U.S. mortgage activity rose in the week ending Friday, as long-term interest rates fell, some setting record lows, the Mortgage Bankers Association said.
Mortgage activity rose 6.2 percent in the week and refinancing activity rose 8 percent from the previous week, the association said Wednesday..
Interest rates for 30-year, fixed-rate conforming mortgages fell from 3.52 percent to 3.47 percent, the lowest rates in the history of the MBA survey, with points falling from 0.41 to 0.36.
The average interest rate for 30-year contracts on jumbo loans -- those larger than $417,500 -- fell from 3.79 percent to 3.77 percent with points rising from 0.32 to 0.35.
Interest rates for 15-year, fixed-rate mortgages fell from 2.86 percent to 2.85 percent, also a low for the survey, with points falling from 0.27 to 0.26.
The average rate for 30-year loans backed by the Federal Housing Administration fell from 3.34 percent to 3.32 percent, a record, with points falling from 0.62 to 0.51. Average rate for short-term, adjustable-rate mortgages rose to 2.63 percent from 2.62 percent in the week with points falling from 0.4 to 0.34, the MBA said.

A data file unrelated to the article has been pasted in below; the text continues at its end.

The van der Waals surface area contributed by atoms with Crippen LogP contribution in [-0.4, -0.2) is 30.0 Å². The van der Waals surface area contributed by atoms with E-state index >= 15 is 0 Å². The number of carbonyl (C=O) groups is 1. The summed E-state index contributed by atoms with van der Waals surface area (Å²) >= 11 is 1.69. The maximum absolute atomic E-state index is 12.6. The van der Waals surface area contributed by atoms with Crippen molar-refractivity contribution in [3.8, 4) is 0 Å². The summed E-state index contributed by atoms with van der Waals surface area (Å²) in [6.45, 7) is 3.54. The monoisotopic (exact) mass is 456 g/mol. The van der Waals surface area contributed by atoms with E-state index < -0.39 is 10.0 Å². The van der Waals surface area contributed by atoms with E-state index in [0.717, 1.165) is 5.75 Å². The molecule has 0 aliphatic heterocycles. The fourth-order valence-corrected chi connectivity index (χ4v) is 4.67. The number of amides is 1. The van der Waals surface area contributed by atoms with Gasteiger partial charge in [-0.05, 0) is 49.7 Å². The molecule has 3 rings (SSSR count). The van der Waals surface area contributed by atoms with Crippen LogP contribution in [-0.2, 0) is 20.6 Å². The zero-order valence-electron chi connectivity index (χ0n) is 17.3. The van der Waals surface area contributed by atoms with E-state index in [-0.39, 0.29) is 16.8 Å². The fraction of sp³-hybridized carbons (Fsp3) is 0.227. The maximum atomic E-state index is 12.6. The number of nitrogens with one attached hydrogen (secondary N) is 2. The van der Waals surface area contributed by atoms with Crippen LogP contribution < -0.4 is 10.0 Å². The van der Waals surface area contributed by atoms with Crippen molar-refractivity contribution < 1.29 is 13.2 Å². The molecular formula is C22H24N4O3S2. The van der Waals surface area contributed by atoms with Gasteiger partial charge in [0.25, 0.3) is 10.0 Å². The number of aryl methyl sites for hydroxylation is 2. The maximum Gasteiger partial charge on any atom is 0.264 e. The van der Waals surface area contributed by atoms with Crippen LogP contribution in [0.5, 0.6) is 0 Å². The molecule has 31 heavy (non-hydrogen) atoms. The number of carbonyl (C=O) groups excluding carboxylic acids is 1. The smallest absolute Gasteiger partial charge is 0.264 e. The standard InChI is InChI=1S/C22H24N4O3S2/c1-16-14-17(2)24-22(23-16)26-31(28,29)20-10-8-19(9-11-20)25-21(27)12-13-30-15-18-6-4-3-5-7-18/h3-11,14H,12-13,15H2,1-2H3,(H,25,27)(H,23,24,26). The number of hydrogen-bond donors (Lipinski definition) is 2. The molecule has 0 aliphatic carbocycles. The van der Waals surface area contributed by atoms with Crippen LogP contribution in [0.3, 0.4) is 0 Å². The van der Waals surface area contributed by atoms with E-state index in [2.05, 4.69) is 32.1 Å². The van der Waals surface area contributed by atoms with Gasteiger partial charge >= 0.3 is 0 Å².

Most Popular Stories
- Obama Administration Releases Proposal to Regulate For-Profit Colleges
- Elizabeth Vargas' Husband Marc Cohn Addresses Rumors
- Apple, HP, Intel May Take a Hit from Slowdown in Smartphone Sales Growth
- Keurig Adds Peet's coffee, Alters Starbucks deal
- U.S. to Relinquish Gov't Control Over Internet
- Quiznos Files for Chapter 11
- SoCalGas Reaches Record Spend on Diversity Suppliers
- Is Malaysian Airlines Flight 370 in Andaman Sea?
- Motley Crue's Nikki Sixx Marries Model Courtney Bingham
- Vybz Kartel Convicted of Murder